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Firefighter News - February 2016


Firefighter News - February 2016

Winter Home Heating Fires

905 people die and $2 billion in property loss occurs from winter home fires every year. 67 percent of winter fires occur in one- and two-family homes. Cooking is the leading cause of all winter home fires. Heating was the second leading cause of home fires following cooking. Home heating fires peaked in the early evening hours between 5 and 9 p.m. with the highest peak between 6 and 8 p.m. This four-hour period accounted for 30 percent of all home-heating fires. Home heating fires peaked in January (21 percent) and declined to the lowest point during the summer months from June to August. Confined fires, those fires confined to chimneys, flues or fuel burners, accounted for 84 percent of home heating fires. Twenty-nine percent of the non-confined home heating fires occurred because the heat source was too close to things that can burn. Ensure that your Smoke Alarms and Carbon Monoxide Alarms are operational. Replace batteries as recommended by the mfg. 

Winter Home Heating Tips

Space Heater

Keep anything that can burn, such as bedding, clothing and curtains, at least 3 feet away from the heater.

Make sure the heater has an automatic shut-off, so if it tips over, it shuts off.

Turn heaters off when you go to bed or leave the room.

Plug portable heaters directly into outlets and never into an extension cord or power strip.

Only use portable heaters from a recognized testing laboratory.


Keep a glass or metal screen in front of the fireplace to prevent embers or sparks jumping out.

Do not burn paper in your fireplace.

Put the fire out before you go to sleep or leave your home.

Put ashes in a metal container with a lid, outside, at least 3 feet from your home.

Wood Stove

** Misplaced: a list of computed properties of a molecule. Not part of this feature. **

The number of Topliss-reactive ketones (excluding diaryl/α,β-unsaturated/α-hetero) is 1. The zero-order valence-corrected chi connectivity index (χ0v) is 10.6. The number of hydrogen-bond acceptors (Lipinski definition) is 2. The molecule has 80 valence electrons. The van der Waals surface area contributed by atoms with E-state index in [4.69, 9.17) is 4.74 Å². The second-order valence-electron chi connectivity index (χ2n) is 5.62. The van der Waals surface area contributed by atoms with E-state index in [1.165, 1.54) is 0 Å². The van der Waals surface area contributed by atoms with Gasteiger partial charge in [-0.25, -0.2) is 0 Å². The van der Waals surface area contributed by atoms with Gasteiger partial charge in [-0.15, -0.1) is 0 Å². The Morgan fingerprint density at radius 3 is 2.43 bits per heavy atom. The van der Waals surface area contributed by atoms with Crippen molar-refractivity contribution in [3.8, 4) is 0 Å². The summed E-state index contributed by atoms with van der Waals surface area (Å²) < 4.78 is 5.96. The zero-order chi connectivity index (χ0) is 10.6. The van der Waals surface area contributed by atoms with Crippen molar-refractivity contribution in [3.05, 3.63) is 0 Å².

Make sure your wood stove is 3 feet from anything that can burn.

Do not burn paper in your wood stove.

Put the fire out before you go to sleep or leave your home.

Have your chimney inspected and cleaned each year by a professional.


Have your furnace inspected each year.

Keep anything that can burn away from the furnace.

Replace your furnace filters as recommended by the mfg.

Kerosene Heater

Only use kerosene heaters from a recognized testing laboratory.

Make sure the heater has an automatic shut-off, so if it tips over, it shuts off.

Refuel your cooled heater outside.


Our daytime temperatures have been favorable, so let’s not forget about the fog and potential icy conditions that may exist in the evenings. On behalf of all fire departments and EMS responders, please consider leaving a little sooner for your destinations than you normally would, allowing for slower and more cautious driving. Please drive safely! 

Forestville Fire Alarm Recap 2015

The Forestville Fire District’s paid and volunteer staff participated in 975 hours of in house training and logged over 13,534 hours responding to 727 calls for service during the 2015 calendar year. The District’s volunteer staff provided coverage for the District’s first out engine company to assure that it was staffed by a total of 3 personnel, 2 paid and 1 volunteer, at all times. Total fire damage for the year was $428,200. In 2015 members of the District also served the community by donating to local civic, youth groups and charities as well as, setting up for the Youth Park Barbeque, Toys for

Tots and local toy giveaways, installing the new banners in town, delivering Santa Claus to the tree lighting, assisting with the town cleanup, EMT standby at El Molino football games and a host of other events and charities. The Forestville Fire District Board of Directors would like to thank all of the members of the Forestville Fire District and their families for another year of Service and Sacrifice.  


2015 in Review

As 2015 ended, the firefighters of the Graton Fire Protection District completed 595 calls – A New Record! Annually, the number of calls grows – 13 percent this year.  This may not seem like much when compared with larger city departments, but Graton Fire still runs every call with volunteers – from the Fire Chief to the Trainees...  they interrupt their paying jobs and personal lives to serve the community.  Graton is one of the busiest volunteer fire departments in Sonoma County.  Thank you to all of our volunteers, employers, and families for their understanding and support.  

New Fire Chief

Bill Bullard has been selected as the Fire Chief for the Graton Fire Department. This follows the retirement of Chief Terry Davis, who served for over 40 years in the fire service and will be missed. Bill has been with Graton Fire for 18 years and served as the Deputy Fire Chief since 2003. He brings over 30 years of public safety experience to the department.